The reverence in Rebecca Trafton's voice and the joy with which she walks about Dumbarton Oaks Park imbues the 27-acre naturalistic park in Georgetown with a sacredness often reserved for places of worship.
During a 90-minute tour of the park last week, she fretted over a dropped tissue, unleashed dogs and the emerging menace of yet more invasive weeds, creeping their way up a dogwood tree, the way a church keeper might obsess over the cleanliness of a robe or the polish of a chalice.
Trafton, a landscape architect and founder of the board of directors for Dumbarton Oaks Park Conservancy, has made it her mission to stir within others the feelings she has for this small section of Rock Creek Park and to convert those feelings into action.
The gardens of Dumbarton Oaks and Dumbarton Oaks Park were once all connected in 53 acres owned by Mildred and Robert Wood Bliss.
The gardens' design was created and executed by Beatrix Farrand, the first female American landscape architect and a friend of the Bliss family.
"This garden was a work of art. If this was a jeweler, she'd be using gem stones and pearls and gold and silver and platinum. This is the palette that she's working with," Trafton explained, gesturing to the plants and trees of the garden.
The Blisses later split off the land, donating part to Harvard University and part to the National Park Service.
As just one small section of the 3,100 acres Rock Creek Park, Dumbarton Oaks Park has been under-funded and has fallen into neglect as resources were poured into more immediate and complicated road and bridges projects.
Trafton calls Dumbarton Oaks Park the "poor step-sister" of Dumbarton Oaks, which is owned and privately maintained by Harvard University.
But in 2011, the poor step-sister got a benefactor: the Dumbarton Oaks Park Conservancy was founded in partnership with the National Park Service with the mission of restoring and preserving Farrand's natural garden.
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In its signature project, Dumbarton Oaks Park Conservancy is taking on the effects of stormwater run off and invasive plant species.
The conservancy is currently vying for funds through the Partners in Preservation program to help execute elements of that project.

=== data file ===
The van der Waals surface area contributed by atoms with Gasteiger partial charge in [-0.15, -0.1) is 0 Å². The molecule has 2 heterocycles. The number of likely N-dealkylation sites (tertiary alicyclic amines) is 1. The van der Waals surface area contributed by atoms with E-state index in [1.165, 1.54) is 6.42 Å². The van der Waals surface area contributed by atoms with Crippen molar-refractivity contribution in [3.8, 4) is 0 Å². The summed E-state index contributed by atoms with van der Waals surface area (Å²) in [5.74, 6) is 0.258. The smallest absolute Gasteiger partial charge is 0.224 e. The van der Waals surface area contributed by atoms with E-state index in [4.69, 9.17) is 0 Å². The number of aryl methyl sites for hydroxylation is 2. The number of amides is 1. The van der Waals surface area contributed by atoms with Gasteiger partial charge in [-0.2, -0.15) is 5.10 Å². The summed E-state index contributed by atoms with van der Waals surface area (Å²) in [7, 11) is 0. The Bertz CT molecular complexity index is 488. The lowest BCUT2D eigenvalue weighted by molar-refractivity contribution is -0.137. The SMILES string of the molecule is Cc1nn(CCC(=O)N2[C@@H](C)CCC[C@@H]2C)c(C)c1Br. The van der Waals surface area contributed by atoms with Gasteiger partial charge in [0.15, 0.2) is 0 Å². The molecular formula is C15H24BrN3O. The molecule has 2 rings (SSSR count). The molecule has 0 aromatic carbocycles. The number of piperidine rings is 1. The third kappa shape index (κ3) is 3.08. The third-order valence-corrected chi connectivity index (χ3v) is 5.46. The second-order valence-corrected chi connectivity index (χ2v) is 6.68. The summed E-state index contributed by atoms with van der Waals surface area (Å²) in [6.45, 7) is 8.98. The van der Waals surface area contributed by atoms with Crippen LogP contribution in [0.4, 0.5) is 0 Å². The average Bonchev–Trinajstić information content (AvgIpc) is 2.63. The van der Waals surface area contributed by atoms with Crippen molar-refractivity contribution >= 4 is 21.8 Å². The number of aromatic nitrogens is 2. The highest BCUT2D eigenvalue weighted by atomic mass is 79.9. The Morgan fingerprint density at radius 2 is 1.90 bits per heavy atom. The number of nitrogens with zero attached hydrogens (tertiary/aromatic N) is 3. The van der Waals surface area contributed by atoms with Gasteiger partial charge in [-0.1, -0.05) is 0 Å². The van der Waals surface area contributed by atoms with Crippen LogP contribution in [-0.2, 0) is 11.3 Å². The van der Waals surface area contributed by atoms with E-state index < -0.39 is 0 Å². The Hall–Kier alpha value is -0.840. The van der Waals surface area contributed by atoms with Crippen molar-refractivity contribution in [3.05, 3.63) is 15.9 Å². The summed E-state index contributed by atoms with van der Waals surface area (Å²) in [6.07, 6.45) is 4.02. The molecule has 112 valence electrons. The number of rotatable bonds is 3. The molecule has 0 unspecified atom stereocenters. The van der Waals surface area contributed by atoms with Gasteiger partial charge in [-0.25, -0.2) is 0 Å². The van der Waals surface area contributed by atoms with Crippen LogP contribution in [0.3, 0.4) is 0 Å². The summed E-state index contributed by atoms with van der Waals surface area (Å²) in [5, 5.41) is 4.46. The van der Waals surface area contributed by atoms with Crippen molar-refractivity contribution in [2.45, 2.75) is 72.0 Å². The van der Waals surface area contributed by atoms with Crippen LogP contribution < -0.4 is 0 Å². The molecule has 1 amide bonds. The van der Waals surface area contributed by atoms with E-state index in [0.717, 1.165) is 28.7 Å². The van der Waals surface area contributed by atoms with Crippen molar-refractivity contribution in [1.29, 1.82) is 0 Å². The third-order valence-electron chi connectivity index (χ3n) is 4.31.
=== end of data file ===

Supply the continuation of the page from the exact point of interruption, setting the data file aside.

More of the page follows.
Farrand's design involves built elements, circulation elements and the use of a "plant palate" expressed from the tallest beech tree all of the way down to the Virginia blue bells that carpet the ground in early spring.
The falls capture a natural stream and take it through a series of step downs until it dissolves once more into a natural creek body. The varying heights from which the water fell was Farrand's "way of making music," explained Trafton.
But stormwater runoff has damaged and crumbled stone work and undercut the musical falls that Ferrand designed.
Some of the plant palate, brought in by Farrand, includes invasive species. The conservancy has tasked itself with finding similarly shaped and colored plants to create the same effect and replace the invasive species.
"We're trying to stay true to the spirit of Farrand's original design while incorporating 21st century sustainability practices," Trafton said.
You can still vote for the project through the Partners in Preservation competition wp.me/p3mcIu-6b through May 10.
If you want to get involved, Friday from 9 a.m. to 1 p.m. there is a cleanup and invasive species removal event. Saturday from noon to 2:30 p.m. you can join the Georgetown Garden Tour in the park for a docent-led tour.
Learn more about Dumbarton Oaks Park and Dumbarton Oaks Park Conservancy: http://dopark.org/.